S: Once he moved away, I had to deal with myself more and learned not to expect someone to take care of me. I can look back now and see his frustration with me. I had been living on my own for four and a half years before I moved in with him, yet once I arrived in Boston, a definite sense of helplessness came over me. It wasn’t something deliberate, but after years of taking care of others and myself, his invitation to me said someone was finally going to do this for me.
After a great deal of introspection and at the suggestion of a friend, I went to counseling and worked diligently on my life. I attended many readings in the Boston/Cambridge area, did the needed backtracking to fix up my college transcript, and dealt more constructively with family issues.
B: I was forced to reevaluate my self-imposed exile from New York. After five years away, I began to make arrangements for my return. Sheilah, as I knew she would, spread her wings and was in flight. It was up to her to find sanctuary. I had to excavate muted feelings about what I really wanted to be and find a way to make my reality happen. But it was Sheilah who introduced me to the work of Kate Rushin, Lorraine Bethel, and Audre Lorde, as well as Joseph Beam’s Black Gay anthology In the Life. I met many of my closest New York friends as a result of Joe Beam’s book.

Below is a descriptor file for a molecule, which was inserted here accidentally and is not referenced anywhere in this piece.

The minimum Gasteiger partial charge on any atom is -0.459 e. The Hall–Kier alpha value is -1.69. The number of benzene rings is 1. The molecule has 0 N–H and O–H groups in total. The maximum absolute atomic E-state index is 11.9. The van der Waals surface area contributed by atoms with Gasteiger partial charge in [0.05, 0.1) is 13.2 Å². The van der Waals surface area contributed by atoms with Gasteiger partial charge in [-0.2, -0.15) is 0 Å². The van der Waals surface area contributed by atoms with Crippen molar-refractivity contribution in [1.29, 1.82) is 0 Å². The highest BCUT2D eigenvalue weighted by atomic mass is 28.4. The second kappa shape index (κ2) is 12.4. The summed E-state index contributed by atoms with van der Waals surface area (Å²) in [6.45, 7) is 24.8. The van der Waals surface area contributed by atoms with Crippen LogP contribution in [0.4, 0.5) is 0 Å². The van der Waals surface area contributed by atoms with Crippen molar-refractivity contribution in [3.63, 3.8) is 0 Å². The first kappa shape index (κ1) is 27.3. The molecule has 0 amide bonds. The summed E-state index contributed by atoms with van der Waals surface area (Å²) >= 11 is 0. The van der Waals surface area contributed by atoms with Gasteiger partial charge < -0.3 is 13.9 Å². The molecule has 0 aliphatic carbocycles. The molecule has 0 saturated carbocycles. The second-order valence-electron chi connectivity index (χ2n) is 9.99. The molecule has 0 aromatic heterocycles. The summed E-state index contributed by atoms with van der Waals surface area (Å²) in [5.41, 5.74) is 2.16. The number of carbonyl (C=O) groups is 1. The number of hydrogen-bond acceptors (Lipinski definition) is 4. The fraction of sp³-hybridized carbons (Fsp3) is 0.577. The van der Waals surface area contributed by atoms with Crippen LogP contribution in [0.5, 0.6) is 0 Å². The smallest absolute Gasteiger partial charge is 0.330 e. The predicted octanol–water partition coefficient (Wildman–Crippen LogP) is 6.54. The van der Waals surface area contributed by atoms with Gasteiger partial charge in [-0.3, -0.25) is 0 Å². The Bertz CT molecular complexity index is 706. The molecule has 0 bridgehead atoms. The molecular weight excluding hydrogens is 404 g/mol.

S: Over the next year and a half I told Michael how aware I was becoming of the destructive patterns that had bound me and the necessary steps I was taking to rid myself of them. I remember the inscription on the birthday card he gave me that year: “I’m proud that you are taking the time to love yourself. Love, Michael.” I was proud that he had taken the time to acknowledge it.
B: I still get choked up thinking about the day Sheilah graduated from college, about the joy and pain we shared.
S: We have both set up boundaries in our lives so that we can better deal with ourselves …
B: I think about all the work we still have to do …
S: … not always rigid boundaries, but boundaries nonetheless.
B: … and as we continue to grow, I thank the Goddess for her blessings and for my cousin Sheilah …
B & S: … AND WE ARE LOVING OURSELVES BECAUSE OF IT.
© B.Michael Hunter & Sheilah Mabry 1989
Performed on 29 September 1989 at the Lesbian & Gay Community Services Center as part of Other Countries’ A Page From A Black Child’s Diary.